Spider-Man: New Silk Threads
A scant five years after Sam Raimi, Tobey Maguire, and Kirsten Dunst decamped from the Spider-Man series, Sony Pictures has already decided to start the series over with new talent. The resulting movie, called The Amazing Spider-Man, goes over the same territory as Raimi’s 2002 film but does so in more complex terms. It’s a well-made piece of work. I’m hard-pressed to put my finger on anything terribly wrong with it, but I’m also at a loss to cite anything that’s transcendently great about it. I have a feeling that in the battle among the summer’s big-ticket superhero movies, this one may very well finish third. That’s too bad, because it really is worth the admission price.
The film begins with a prologue in which 4-year-old Peter Parker is dropped off with his Uncle Ben and Aunt May (Martin Sheen and Sally Field) by his parents, who fear for their own safety and for their son because of his father’s work with genetics. In the present day, Peter (Andrew Garfield) is a high-school student with interests in math, science, and photography, but he really wants to discover who his parents were and why they were killed. Then a radioactive spider bites him, and his quest for knowledge accelerates.
This is only one plot strain here. The second one involves Dr. Curt Connors (Rhys Ifans), a one-armed ex-colleague of Peter’s father who’s now trying to use animal DNA to cure human diseases, with the ulterior motive of using lizard genes to re-grow his missing arm. The third involves Peter’s awkward pursuit of Gwen Stacy (Emma Stone), a whiz-kid fellow student who happens to work for Dr. Connors. These strains are brought together gracefully by new director Marc Webb and his team of writers, including Alvin Sargent (who penned the other Spider-Man installments) and Steve Kloves (who wrote most of the Harry Potter series).
Garfield is the biggest difference between this Spider-Man movie and its predecessors. The British-American actor is smoother and more conventionally handsome than Tobey Maguire, lacking the doofus edge that Maguire brought to the character. However, his taller and ganglier build fits the role of a superhero who relies more on agility and reflexes than brute strength. Whereas Maguire played Peter Parker as a damaged case way out of touch with his emotions, Garfield plays him as a kid who’s bursting with feelings, whether it’s delight in his new superpowers, joy at Gwen agreeing to a date with him, or grief after he finds his Uncle Ben murdered. With our multiplexes bursting with complicated superheroes, Garfield’s simple, straightforward approach to the role is refreshing, and the actor overlays it all with a winning puppy-dog energy and scruffiness. (The hair and makeup people keep him from looking too put together.) Check the scene in which Spider-Man tries to convince a boy to jump out of a car that’s dangling off the side of a bridge. The tension in the scene comes not from the action but rather from Garfield’s performance, as Spider-Man takes off the mask and tries to calm the panicking kid.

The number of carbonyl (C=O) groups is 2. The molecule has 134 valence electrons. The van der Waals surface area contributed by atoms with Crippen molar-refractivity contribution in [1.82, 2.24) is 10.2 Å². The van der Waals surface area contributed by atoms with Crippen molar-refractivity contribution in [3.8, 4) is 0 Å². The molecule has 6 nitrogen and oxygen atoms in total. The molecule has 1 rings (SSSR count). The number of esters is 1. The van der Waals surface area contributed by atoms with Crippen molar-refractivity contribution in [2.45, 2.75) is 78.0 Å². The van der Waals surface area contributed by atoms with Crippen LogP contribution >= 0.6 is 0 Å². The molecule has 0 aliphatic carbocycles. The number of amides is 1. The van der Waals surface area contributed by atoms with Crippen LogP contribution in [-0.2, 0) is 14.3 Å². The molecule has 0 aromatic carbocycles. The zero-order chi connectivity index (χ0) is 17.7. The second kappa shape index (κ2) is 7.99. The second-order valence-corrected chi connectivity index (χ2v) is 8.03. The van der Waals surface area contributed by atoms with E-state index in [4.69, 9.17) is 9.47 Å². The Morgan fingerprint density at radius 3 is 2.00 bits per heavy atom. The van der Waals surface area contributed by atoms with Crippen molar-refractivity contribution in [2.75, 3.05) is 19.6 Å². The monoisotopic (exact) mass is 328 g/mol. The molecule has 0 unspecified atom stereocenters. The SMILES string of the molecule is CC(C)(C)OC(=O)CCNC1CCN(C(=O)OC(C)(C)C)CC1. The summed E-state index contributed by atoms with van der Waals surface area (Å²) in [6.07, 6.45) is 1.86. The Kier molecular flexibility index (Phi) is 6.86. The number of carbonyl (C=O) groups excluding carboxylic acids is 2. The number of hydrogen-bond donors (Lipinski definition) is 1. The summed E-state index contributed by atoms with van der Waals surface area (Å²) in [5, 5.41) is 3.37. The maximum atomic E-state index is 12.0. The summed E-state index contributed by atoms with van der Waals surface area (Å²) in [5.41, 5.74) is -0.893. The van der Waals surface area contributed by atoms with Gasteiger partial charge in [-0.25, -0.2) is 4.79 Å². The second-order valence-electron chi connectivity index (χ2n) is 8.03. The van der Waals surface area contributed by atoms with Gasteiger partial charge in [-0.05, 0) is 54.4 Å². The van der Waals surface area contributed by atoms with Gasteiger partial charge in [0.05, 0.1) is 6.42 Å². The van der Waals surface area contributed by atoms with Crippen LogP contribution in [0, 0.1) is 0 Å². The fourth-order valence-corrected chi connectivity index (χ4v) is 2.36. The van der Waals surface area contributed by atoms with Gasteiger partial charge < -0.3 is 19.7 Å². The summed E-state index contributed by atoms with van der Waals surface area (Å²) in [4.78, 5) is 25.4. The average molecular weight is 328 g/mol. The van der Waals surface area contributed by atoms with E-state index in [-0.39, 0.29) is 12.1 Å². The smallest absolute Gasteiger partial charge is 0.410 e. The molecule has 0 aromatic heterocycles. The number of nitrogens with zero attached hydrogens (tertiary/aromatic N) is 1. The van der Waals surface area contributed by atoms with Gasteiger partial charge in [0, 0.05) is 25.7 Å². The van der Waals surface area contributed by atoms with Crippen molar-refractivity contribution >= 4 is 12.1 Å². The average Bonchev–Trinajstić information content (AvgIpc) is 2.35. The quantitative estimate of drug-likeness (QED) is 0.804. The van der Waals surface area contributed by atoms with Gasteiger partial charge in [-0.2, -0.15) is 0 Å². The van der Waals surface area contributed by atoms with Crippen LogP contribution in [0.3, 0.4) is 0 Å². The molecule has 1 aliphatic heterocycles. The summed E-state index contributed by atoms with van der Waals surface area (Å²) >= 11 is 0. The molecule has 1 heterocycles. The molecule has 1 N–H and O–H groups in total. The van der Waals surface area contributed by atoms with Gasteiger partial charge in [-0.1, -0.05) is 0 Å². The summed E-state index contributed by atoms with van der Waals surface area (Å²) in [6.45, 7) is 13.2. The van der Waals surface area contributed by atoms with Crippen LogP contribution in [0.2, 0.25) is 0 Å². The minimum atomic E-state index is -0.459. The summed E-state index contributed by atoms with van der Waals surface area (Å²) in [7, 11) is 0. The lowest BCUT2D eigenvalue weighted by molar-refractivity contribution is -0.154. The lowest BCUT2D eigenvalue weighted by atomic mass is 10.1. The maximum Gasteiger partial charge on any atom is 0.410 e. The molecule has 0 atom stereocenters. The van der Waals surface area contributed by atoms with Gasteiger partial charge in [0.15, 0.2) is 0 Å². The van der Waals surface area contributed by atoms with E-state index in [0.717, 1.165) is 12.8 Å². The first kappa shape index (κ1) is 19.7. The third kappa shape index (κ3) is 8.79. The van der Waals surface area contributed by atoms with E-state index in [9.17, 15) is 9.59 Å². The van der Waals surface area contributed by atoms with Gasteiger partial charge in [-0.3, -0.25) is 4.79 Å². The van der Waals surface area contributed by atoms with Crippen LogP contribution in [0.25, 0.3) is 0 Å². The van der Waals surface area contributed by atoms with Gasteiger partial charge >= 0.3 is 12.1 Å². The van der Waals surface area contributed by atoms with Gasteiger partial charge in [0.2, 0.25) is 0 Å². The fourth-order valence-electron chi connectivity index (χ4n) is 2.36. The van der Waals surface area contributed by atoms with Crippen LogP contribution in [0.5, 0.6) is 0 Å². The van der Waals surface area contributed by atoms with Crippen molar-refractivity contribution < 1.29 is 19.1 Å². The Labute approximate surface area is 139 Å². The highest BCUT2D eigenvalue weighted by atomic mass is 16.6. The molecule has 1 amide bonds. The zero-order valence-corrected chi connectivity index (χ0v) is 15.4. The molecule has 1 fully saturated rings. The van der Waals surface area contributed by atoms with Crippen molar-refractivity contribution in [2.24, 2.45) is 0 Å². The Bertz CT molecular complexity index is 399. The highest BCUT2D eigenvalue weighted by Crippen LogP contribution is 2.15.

Webb’s only previous film was the romantic comedy (500) Days of Summer, but he fills the demands of this big-budget blockbuster with little trouble. The action sequences here aren’t particularly innovative or witty, but they do offer clarity and concision, which are particularly hard to come by when you’ve got a giant monster taking chunks out of buildings and tossing cars around. There’s a neat touch, too, when Spider-Man sets a trap for the bad guy by spinning a web in the middle of the sewer system and then sits on the web’s center and plays video games until he feels the threads start to vibrate. Webb’s attention to actors pays dividends, too: Stone is a well-matched foil for Garfield, Sheen lends moral weight and force to the ill-fated Uncle Ben, and Field finds a way to play Aunt May as something other than a little old lady.
Overall, this is a supremely competent and effective movie rather than a great one. However, we can’t judge these blockbusters on their own these days. We also have to judge them as parts of a potentially larger whole. In that light, The Amazing Spider-Man is a good restart, an even better beginning than Raimi’s first outing with the superhero. I’m intrigued to see where this goes.
The Amazing Spider-Man
Starring Andrew Garfield and Emma Stone. Directed by Marc Webb. Written by James Vanderbilt, Alvin Sargent, and Steve Kloves, based on Stan Lee and Steve Ditko’s comic books. Rated PG-13.